Four Quartets has the acclamation T.S. Eliot's most famous work. I went in search of this poetry after reading one line of it:
And all shall be well and
All manner of thing shall be well
When the tongues of flame are in-folded
Into the crowned knot of fire
And the fire and the rose are one.
Now "All shall be well" is a classic quote from Julian of Norwich, unless it goes back further. However, I went looking for quotes about "the rose" after I read Neil Gaiman's book, "The Ocean at the End of the Lane." In it, he made this fabulous mind stopping statement:
“The second thing I thought was that I knew everything. Lettie Hempstock’s ocean flowed inside me, and it filled the entire universe, from Egg to Rose. I knew that. I knew what Egg was—where the universe began, to the sound of uncreated voices singing in the void—and I knew where Rose was—the peculiar crinkling of space on space into dimensions that fold like origami and blossom like strange orchids, and which would mark the last good time before the eventual end of everything and the next Big Bang, which would be , I knew now, nothing of the kind….I saw that there were patterns and gates and paths beyond the real. I saw all these things and understood them and they filled me, just as the waters of the ocean filled me.”
Now I had read Gaiman's book because I was researching fantastical ocean stories for a novel I wanted to write. And I wanted my novel to have something about this rose concept because, yes, I was researching an image from a dream.
So as you can see, if you try to chase an image down, you will find poetry gets around. I mean this to say reading an image in a poem, a story, a dream, or a piece of sculpture, or art. It's all the same. Images have intrinsic meaning whether we attribute that to some collective unconscious passed down in the subfolders of our genetic mind, or just by chance. A symbol is a symbol is a symbol is a symbol.
And as this gets rather convoluted, it's best to keep images in poetry and art and not try to talk about them too much or you begin to sound crazy. Possibly why this beautiful rose image is placed at the end of T.S. Eliot's "best work ever," and at the climactic point of one of Gaiman's smaller, simpler books of fantastical fantasy and not the topic of some essay or random blog, such as I am doing here.
The four quartets are supposed to be four longer poems about mankind's relationship to time and the divine-- or so I was told. At first I was disappointed in the poems. I found them hard to read. They looked like unedited poems written in free form. I couldn't find order of any kind-- that I could decipher at first glance. I knew there must many essays on the subject, so I put them aside to read again later.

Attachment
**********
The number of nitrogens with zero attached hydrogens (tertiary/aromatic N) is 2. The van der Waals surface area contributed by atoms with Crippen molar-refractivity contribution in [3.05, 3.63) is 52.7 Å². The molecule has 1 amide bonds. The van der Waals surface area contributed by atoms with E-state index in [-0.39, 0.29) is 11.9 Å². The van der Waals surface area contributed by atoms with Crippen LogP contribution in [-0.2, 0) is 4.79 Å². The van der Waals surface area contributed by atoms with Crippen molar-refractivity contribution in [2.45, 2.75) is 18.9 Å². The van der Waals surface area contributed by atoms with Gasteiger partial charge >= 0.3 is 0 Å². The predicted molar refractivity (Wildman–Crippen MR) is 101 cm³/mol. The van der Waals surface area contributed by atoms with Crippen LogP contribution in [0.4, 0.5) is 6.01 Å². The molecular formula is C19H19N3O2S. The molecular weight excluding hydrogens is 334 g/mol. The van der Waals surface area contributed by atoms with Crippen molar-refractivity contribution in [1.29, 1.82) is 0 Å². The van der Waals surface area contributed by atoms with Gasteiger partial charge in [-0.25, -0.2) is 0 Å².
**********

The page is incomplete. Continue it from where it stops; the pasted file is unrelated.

Since then, I've come across dozens of minor adjectives, metaphors, even nouns in all sorts of texts: novels, text books, poems, biographies. And each time I am quite sure they are borrowing from T.S. Eliot's work. Something about his writing seems to bleed into the work of everyone else. Something about the words he chooses words or images seem to fill the holes just where people felt they needed to borrow a phrase. Upon a little more research, I see that while some of his work may seem opaque, he definitely has purposeful meaning even if it his hidden in the subtext of the fourth or fifth read.
One other unexpected affect of reading these poems: after reading them, I feel much more free to write my own poetry. I don't feel worried about hiding meaning in my poems-- especially in ones that don't have much of it. I don't feel worried about writing poems that don't have any meaning at all. So I'd have to say this work is very freeing, and I'm sure that further study would reveal many wonderful layers of meaning yet to be discovered even meaning that makes this blog rather pointless.
What I truly admire, on the whole, the fact that so many people are still thinking about the words of these poems and letting them germinate in their own work, so that these particular poems seem to seed so much written word.
Poetry gets around. Poetry is full of nothing, everything, regular things, and things that we love. If what my favorite poetry teacher said once, that writing poetry “is what makes words into a material thing, hard and solid as a table” then I’d say T.S. Eliot does one better, he pretty much throws acorns all across the literary world.